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Evaluation of the Markey Scholars Program 5 Lucille P. Markey Visiting Fellows Program In September, 1984, the Markey Trustees met with leading biomedical scientists in the United Kingdom to explore the possibility of establishing a program to support a small number of outstanding, young biomedical scientists from the United Kingdom who would spend two years pursuing their research in a leading biomedical institution in the United States. This program was proposed in recognition of the support the Medical Research Council (MRC) afforded researchers from the United States. In addition, the Trustees recognized the impact of the cutbacks in support available in the United Kingdom through the MRC. Following subsequent discussions in 1985, the Trustees finalized a plan to fund United Kingdom scholars in United States institutions. Later, the Visiting Fellows program was expanded to include Visiting Fellows from Australia. A total of 36 Visiting Fellows—26 United Kingdom Visiting Fellows and 10 Australian Visiting Fellows—were awarded support between 1986 and 1994. Total support for the Visiting Fellows program amounted to $3,298,000. The Visiting Fellows Program had a number of salient features: Four two-year awards would be made in each of three years beginning in July, 1986, for a total of 12 awards. In the initial year, each awardee would receive a stipend of $25,000 and a travel allowance of $750. In the second year, the stipend would increase by $3,000, but the travel allowance would remain the same.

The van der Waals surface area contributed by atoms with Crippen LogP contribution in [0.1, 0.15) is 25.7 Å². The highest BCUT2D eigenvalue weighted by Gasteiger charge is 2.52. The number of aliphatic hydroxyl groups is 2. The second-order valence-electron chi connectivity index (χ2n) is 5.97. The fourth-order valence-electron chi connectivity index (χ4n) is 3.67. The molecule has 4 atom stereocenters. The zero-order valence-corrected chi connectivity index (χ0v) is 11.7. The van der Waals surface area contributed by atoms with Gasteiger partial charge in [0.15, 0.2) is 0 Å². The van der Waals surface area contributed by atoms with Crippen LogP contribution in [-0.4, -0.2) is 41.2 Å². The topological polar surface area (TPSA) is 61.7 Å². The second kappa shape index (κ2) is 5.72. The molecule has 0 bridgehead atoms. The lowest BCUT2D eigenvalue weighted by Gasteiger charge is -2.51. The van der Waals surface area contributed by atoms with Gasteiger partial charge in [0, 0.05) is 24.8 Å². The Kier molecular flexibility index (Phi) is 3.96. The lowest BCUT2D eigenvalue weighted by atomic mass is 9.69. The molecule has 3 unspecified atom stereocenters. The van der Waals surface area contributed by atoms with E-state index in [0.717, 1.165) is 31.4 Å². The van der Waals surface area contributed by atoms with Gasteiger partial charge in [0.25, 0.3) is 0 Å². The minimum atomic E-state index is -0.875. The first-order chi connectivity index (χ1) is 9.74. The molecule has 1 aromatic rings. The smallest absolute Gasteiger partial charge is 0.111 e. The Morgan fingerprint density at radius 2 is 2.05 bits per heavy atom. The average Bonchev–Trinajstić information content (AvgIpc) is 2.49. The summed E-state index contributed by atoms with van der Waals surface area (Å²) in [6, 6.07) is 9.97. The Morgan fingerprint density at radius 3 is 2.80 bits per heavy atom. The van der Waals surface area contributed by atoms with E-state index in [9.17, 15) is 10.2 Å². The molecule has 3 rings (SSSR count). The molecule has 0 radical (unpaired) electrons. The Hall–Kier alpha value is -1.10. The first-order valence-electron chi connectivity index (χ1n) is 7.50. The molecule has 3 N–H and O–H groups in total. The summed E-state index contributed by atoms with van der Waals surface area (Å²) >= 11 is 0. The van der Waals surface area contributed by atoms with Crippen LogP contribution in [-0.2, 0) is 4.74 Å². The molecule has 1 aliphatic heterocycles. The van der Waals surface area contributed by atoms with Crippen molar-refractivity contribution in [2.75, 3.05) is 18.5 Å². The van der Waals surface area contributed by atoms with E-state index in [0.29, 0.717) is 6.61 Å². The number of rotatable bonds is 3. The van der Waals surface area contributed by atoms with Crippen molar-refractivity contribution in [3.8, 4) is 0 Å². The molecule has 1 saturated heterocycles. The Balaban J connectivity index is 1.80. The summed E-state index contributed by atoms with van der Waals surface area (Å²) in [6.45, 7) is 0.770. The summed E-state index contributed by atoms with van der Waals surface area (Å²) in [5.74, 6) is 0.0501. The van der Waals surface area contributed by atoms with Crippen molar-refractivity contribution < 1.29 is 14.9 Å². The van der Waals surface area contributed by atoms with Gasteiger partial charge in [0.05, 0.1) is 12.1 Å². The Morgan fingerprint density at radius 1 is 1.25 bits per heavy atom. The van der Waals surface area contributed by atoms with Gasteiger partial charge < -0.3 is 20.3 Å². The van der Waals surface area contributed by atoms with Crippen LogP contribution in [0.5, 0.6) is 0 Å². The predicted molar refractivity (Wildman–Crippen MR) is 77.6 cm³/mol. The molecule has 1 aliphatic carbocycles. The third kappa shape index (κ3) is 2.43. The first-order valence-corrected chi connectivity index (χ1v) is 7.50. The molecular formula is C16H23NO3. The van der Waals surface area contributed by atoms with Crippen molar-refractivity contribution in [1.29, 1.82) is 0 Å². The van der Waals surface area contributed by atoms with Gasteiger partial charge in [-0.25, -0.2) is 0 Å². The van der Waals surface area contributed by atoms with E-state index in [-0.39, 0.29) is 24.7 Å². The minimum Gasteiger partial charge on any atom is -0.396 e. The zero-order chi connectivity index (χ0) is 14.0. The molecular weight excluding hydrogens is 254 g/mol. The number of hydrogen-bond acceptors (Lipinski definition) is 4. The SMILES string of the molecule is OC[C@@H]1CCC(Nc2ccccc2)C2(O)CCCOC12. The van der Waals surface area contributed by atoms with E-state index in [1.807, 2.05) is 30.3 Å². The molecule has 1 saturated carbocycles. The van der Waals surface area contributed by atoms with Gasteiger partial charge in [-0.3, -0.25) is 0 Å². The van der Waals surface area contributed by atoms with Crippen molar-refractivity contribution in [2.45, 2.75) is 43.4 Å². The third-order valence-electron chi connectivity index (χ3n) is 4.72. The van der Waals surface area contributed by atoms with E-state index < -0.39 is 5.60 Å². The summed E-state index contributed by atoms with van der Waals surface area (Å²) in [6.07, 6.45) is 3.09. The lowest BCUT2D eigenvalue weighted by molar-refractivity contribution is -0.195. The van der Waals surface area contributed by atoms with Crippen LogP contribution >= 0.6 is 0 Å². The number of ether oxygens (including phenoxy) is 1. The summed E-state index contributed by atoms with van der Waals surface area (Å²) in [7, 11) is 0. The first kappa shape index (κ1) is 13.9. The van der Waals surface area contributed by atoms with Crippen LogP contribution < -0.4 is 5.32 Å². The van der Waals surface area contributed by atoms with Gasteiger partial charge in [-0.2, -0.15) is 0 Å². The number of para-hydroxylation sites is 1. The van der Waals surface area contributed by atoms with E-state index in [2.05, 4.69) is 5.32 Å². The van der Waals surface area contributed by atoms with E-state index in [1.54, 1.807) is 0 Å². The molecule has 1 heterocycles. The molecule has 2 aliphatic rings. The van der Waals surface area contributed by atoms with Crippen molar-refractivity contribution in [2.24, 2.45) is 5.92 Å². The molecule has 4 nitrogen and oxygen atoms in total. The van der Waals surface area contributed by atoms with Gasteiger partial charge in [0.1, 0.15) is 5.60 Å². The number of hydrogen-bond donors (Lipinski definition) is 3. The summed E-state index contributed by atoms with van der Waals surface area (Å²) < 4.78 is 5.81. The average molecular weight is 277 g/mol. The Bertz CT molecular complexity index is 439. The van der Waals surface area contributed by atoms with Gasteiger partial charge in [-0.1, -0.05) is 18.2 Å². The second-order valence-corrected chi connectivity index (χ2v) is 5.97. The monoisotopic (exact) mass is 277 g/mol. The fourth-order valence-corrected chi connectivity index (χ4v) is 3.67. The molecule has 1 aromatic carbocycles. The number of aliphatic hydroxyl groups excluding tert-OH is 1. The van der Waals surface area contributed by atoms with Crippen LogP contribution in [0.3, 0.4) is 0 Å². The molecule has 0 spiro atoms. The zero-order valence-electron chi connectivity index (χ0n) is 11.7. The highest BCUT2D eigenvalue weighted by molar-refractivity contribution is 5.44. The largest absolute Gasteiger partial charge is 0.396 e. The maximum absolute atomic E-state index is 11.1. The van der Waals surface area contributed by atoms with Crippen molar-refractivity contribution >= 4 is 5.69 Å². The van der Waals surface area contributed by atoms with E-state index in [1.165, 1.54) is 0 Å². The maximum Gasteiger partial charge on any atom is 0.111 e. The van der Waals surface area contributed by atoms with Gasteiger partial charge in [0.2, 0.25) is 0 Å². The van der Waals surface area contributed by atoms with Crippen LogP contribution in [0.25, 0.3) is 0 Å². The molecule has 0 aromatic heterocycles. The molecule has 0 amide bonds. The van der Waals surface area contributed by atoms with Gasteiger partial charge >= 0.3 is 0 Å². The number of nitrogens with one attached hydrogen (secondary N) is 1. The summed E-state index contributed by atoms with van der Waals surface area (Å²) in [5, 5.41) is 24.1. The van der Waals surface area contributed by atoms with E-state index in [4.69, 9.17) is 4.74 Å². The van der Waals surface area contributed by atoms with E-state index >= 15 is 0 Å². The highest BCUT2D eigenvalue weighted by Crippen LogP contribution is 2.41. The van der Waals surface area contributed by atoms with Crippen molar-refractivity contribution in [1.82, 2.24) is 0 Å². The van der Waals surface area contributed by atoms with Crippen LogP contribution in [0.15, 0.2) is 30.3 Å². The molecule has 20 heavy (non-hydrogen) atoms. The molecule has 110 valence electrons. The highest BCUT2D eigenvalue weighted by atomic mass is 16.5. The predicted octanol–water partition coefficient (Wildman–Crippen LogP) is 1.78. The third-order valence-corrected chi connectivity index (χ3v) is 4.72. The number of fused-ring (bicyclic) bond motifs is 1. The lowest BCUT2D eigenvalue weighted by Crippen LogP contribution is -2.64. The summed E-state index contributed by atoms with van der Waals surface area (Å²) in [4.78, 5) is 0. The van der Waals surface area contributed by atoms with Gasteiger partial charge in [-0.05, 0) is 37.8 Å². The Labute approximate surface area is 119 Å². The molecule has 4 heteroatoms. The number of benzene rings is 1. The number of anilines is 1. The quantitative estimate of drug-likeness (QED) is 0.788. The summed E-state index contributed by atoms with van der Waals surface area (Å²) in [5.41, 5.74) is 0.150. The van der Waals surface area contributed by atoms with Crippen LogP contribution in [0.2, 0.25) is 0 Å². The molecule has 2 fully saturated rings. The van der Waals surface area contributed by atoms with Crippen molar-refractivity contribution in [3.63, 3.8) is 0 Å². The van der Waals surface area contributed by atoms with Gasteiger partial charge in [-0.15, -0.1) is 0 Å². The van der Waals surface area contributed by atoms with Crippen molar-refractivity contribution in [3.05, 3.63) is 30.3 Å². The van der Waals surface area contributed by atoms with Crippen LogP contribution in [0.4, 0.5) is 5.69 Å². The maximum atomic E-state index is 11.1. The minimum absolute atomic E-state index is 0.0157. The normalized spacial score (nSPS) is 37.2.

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Evaluation of the Markey Scholars Program A selection committee for United Kingdom Visiting Fellows consisted of four distinguished United Kingdom biomedical scientists, including: Walter Bodmer, Ph.D., F.R.S. Director Imperial Cancer Research Sydney Brenner, Ph.D., F.R.S. Head, Molecular Genetics Unit Medical Research Council Laboratory of Molecular Biology University of Cambridge School of Medicine George Stark, Ph.D. Chairman, Research Institute The Cleveland Clinic Sir David Weatherall, M.D., Ch.B., F.R.C.P., F.R.S. Regis Professor of Medicine University of Oxford A selection committee for Australian Visiting Fellows consisted of three distinguished Australian biomedical scientists, including: Professor Emeritus Sir Gustov J. V. Nossal, A.C., C.B.E., Pres.A.A., F.R.S. The Walther and Eliza Hall Institute of Medical Research Professor Emeritus Donald Metcalf, A.C., M.D., F.A.A., F.R.S. Assistant Director The Walther and Eliza Hall Institute of Medical Research Professor James Pittard, Ph.D. Yale, D.Sc. Melb, F.A.A. Professor of Microbiology University of Melbourne Each committee would invite 10 to 12 leading laboratories in the United Kingdom or Australia to nominate 1 or 2 candidates for the Markey Award. Nominees would be either at the postdoctoral or junior faculty level. The committee would review nominees and then hold one meeting to make final selections.